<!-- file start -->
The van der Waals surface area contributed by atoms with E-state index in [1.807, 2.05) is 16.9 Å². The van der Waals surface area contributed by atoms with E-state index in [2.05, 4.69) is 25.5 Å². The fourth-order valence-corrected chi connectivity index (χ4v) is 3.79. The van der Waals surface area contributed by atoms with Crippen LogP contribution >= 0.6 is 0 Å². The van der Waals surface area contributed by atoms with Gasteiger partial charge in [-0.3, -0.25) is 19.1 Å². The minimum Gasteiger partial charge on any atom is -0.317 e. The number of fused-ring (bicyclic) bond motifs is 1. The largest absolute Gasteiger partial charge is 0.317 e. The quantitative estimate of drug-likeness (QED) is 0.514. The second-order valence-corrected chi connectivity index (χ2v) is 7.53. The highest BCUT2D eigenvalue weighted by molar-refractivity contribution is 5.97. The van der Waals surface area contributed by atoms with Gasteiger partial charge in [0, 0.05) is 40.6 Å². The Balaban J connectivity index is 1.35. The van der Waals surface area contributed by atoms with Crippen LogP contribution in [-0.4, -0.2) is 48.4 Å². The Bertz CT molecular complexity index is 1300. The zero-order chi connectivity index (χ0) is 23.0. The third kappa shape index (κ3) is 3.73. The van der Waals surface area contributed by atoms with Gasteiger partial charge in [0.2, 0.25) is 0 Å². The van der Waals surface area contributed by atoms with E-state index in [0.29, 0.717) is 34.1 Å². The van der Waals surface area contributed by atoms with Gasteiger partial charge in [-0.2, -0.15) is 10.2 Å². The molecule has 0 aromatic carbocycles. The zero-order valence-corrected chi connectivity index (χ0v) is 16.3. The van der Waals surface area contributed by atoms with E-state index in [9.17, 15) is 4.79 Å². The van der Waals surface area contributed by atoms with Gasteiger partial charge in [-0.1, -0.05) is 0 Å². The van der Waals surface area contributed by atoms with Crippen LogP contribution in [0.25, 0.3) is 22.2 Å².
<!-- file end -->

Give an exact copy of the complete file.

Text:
The van der Waals surface area contributed by atoms with E-state index in [1.807, 2.05) is 16.9 Å². The van der Waals surface area contributed by atoms with E-state index in [2.05, 4.69) is 25.5 Å². The fourth-order valence-corrected chi connectivity index (χ4v) is 3.79. The van der Waals surface area contributed by atoms with Crippen LogP contribution >= 0.6 is 0 Å². The van der Waals surface area contributed by atoms with Gasteiger partial charge in [-0.3, -0.25) is 19.1 Å². The minimum Gasteiger partial charge on any atom is -0.317 e. The number of fused-ring (bicyclic) bond motifs is 1. The largest absolute Gasteiger partial charge is 0.317 e. The quantitative estimate of drug-likeness (QED) is 0.514. The second-order valence-corrected chi connectivity index (χ2v) is 7.53. The highest BCUT2D eigenvalue weighted by molar-refractivity contribution is 5.97. The van der Waals surface area contributed by atoms with Gasteiger partial charge in [0, 0.05) is 40.6 Å². The Balaban J connectivity index is 1.35. The van der Waals surface area contributed by atoms with Crippen LogP contribution in [-0.4, -0.2) is 48.4 Å². The Bertz CT molecular complexity index is 1300. The zero-order chi connectivity index (χ0) is 23.0. The third kappa shape index (κ3) is 3.73. The van der Waals surface area contributed by atoms with Gasteiger partial charge in [0.2, 0.25) is 0 Å². The van der Waals surface area contributed by atoms with E-state index in [0.29, 0.717) is 34.1 Å². The van der Waals surface area contributed by atoms with Gasteiger partial charge in [-0.2, -0.15) is 10.2 Å². The molecule has 0 aromatic carbocycles. The zero-order valence-corrected chi connectivity index (χ0v) is 16.3. The van der Waals surface area contributed by atoms with E-state index in [9.17, 15) is 4.79 Å². The van der Waals surface area contributed by atoms with Gasteiger partial charge in [-0.1, -0.05) is 0 Å². The van der Waals surface area contributed by atoms with Crippen LogP contribution in [0.25, 0.3) is 22.2 Å².